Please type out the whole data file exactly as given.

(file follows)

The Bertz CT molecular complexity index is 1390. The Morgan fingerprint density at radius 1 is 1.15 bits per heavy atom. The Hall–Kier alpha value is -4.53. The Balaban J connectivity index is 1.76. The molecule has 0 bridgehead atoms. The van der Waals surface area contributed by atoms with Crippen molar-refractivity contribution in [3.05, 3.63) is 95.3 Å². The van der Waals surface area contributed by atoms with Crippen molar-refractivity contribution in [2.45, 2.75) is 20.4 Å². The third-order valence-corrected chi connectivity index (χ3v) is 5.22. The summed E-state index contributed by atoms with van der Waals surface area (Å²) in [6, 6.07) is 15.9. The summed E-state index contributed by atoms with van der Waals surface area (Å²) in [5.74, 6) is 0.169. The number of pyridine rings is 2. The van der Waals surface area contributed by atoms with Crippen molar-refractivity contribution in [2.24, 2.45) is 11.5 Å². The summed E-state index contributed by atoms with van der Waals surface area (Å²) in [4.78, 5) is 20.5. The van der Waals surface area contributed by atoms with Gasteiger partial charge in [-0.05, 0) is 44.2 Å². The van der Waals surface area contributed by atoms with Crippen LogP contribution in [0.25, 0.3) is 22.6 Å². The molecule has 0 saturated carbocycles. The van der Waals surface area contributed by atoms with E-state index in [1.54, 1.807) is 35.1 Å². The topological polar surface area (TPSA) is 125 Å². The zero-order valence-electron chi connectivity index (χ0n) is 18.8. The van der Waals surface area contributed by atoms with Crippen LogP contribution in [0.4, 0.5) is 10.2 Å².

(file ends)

The Bertz CT molecular complexity index is 1390. The Morgan fingerprint density at radius 1 is 1.15 bits per heavy atom. The Hall–Kier alpha value is -4.53. The Balaban J connectivity index is 1.76. The molecule has 0 bridgehead atoms. The van der Waals surface area contributed by atoms with Crippen molar-refractivity contribution in [3.05, 3.63) is 95.3 Å². The van der Waals surface area contributed by atoms with Crippen molar-refractivity contribution in [2.45, 2.75) is 20.4 Å². The third-order valence-corrected chi connectivity index (χ3v) is 5.22. The summed E-state index contributed by atoms with van der Waals surface area (Å²) in [6, 6.07) is 15.9. The summed E-state index contributed by atoms with van der Waals surface area (Å²) in [5.74, 6) is 0.169. The number of pyridine rings is 2. The van der Waals surface area contributed by atoms with Crippen molar-refractivity contribution in [2.24, 2.45) is 11.5 Å². The summed E-state index contributed by atoms with van der Waals surface area (Å²) in [4.78, 5) is 20.5. The van der Waals surface area contributed by atoms with Gasteiger partial charge in [-0.05, 0) is 44.2 Å². The van der Waals surface area contributed by atoms with Crippen LogP contribution in [0.25, 0.3) is 22.6 Å². The molecule has 0 saturated carbocycles. The van der Waals surface area contributed by atoms with E-state index in [1.54, 1.807) is 35.1 Å². The topological polar surface area (TPSA) is 125 Å². The zero-order valence-electron chi connectivity index (χ0n) is 18.8. The van der Waals surface area contributed by atoms with Crippen LogP contribution in [0.4, 0.5) is 10.2 Å².